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Shopping for experience

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Shopping for experience

The spending patterns of Indian consumers are stabilising after double-digit growths in discretionary spending over the last two years. While overall spending across 13 categories grew 44 per cent, the total spending basket comprising 20 categories (including groceries, consumer durables and entertainment) has seen a 9 per cent growth this year, as against 20 per cent last year.

The seventh KSA Retail Summit 2005 concluded with KSA Technopak revealing highlights of its upcoming Consumer Outlook 2005.

The KSA Youth Trendmill 2005 — a study to track tastes in the youth market — was also launched at the summit. SEC A kids in Mumbai, Delhi and Bangalore in the age group 11-21 years were surveyed.

KSA Technopak's study has revealed that the most preferred shopping destinations for the Indian consumer are city high streets, especially MBOs and colony markets. For categories such as apparel and home appliances, more than 55 per cent of the respondents shop from high streets.

For personal care and toiletries, 52 per cent prefer local colony markets; and for grocery, 82 per cent prefer colony markets.

Deconstructing the face of the new Indian consumers and their preferred shopping trends, Harminder Sahni, Principle & Associate Director, KSA Technopak India, said consumer spending in India today can be categorised into `regular spends' and `lifestyle spends.'

Regular spends, which grew 4 per cent, include those on grocery, eating out, books and music, personal care items, consumer durables, savings and investment, clothing, footwear, accessories, movies and theatre, entertainment, vacation, and textiles. Barring a few categories such as vacation, books and music, textiles, and savings and investment, most in that category have either stagnated or are de-growing in terms of absolute spends.

Lifestyle spends grew 20 per cent, and comprise payment for household help, gifts, furniture, computers/laptops, mobile phones and Internet connection. While spends on mobiles, furniture, computers, and payment to household help have gone up, those on gifts and Internet have gone down.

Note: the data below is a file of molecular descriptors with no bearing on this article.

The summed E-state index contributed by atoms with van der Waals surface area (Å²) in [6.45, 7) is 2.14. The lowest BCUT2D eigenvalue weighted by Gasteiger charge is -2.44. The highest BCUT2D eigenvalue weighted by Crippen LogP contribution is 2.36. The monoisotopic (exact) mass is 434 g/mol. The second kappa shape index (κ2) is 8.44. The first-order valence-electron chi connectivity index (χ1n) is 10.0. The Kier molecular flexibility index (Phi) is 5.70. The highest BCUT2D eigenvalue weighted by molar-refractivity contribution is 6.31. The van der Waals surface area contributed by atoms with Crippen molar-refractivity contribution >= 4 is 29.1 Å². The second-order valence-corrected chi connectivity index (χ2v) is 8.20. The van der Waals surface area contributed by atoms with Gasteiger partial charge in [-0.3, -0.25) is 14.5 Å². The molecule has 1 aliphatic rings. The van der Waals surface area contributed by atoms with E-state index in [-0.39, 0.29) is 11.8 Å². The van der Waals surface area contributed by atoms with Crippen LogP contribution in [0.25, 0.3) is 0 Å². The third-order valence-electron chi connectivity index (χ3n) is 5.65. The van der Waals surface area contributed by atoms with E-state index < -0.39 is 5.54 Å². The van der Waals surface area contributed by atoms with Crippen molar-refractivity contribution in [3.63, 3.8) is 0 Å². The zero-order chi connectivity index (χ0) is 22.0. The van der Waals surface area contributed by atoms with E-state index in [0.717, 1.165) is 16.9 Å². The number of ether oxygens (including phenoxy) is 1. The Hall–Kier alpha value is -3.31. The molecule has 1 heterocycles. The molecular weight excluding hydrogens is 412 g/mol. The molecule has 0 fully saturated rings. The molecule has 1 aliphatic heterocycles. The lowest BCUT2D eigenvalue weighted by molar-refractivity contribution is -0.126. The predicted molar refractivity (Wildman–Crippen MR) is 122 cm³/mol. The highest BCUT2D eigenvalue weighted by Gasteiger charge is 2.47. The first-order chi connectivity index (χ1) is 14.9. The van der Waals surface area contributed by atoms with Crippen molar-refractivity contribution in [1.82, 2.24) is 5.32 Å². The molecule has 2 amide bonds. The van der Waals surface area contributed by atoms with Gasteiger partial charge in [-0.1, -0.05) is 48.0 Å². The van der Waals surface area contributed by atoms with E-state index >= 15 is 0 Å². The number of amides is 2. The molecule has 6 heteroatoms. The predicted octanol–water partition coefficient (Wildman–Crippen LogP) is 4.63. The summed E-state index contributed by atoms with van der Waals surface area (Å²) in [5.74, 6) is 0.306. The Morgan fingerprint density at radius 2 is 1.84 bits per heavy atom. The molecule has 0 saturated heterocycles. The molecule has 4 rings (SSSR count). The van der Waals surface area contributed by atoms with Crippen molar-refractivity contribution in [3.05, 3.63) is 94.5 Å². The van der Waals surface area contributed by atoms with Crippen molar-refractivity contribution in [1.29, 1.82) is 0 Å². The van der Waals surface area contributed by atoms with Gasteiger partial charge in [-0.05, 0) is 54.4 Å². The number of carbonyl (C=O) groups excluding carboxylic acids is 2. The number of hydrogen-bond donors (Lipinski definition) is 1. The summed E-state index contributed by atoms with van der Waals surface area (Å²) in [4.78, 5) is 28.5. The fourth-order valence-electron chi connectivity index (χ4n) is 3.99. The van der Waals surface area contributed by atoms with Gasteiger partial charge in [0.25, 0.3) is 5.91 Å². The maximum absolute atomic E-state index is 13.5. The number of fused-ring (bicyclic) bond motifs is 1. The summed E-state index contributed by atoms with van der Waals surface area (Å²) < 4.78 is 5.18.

"The Indian consumer has changed and the shopping trends are changing. This change is good for innovation and growth," said Sahni.

"The need basket of an average Indian has changed sharply. In 1991, whereas 80 per cent of the spending was on eight items, today that percentage of spend is across 17 items, with the inclusion of mobile handsets, gifts, durables, and so on. The rise in disposable incomes, increasing number of dual-income nuclear families and changing attitude toward consumption are positive indications for the growth of the retail sector. Today, consumers don't want to experience shopping, they want to shop for experience," said Ravi Raheja, Managing Director, K. Raheja Group.

The KSA Youth Trendmill 2005 has revealed that money is the driving factor for today's kids. Entrepreneurship is a popular choice even as lucrative, contemporary careers are in. For example, a physical instructor opening a chain of `stay-fit' workshops or an adventure tourist guide starting an adventure travel company.

Even though the Indian youth is computer savvy, e-commerce is still only an emerging activity. It is still restricted due to payment modalities. But the acceptance of e-commerce will rise when kids mature into the consuming class.

To the delight of mobile telephony providers, the Indian youth are enthralled and `engaged' to their mobile phones. Mobiles, apart from their functional use, also connote status. Even kids are familiar with mobiles' advanced features. The threshold age for owning a handset now is 16 years. So, this is a huge and rapidly evolving market that requires creative value-added services.


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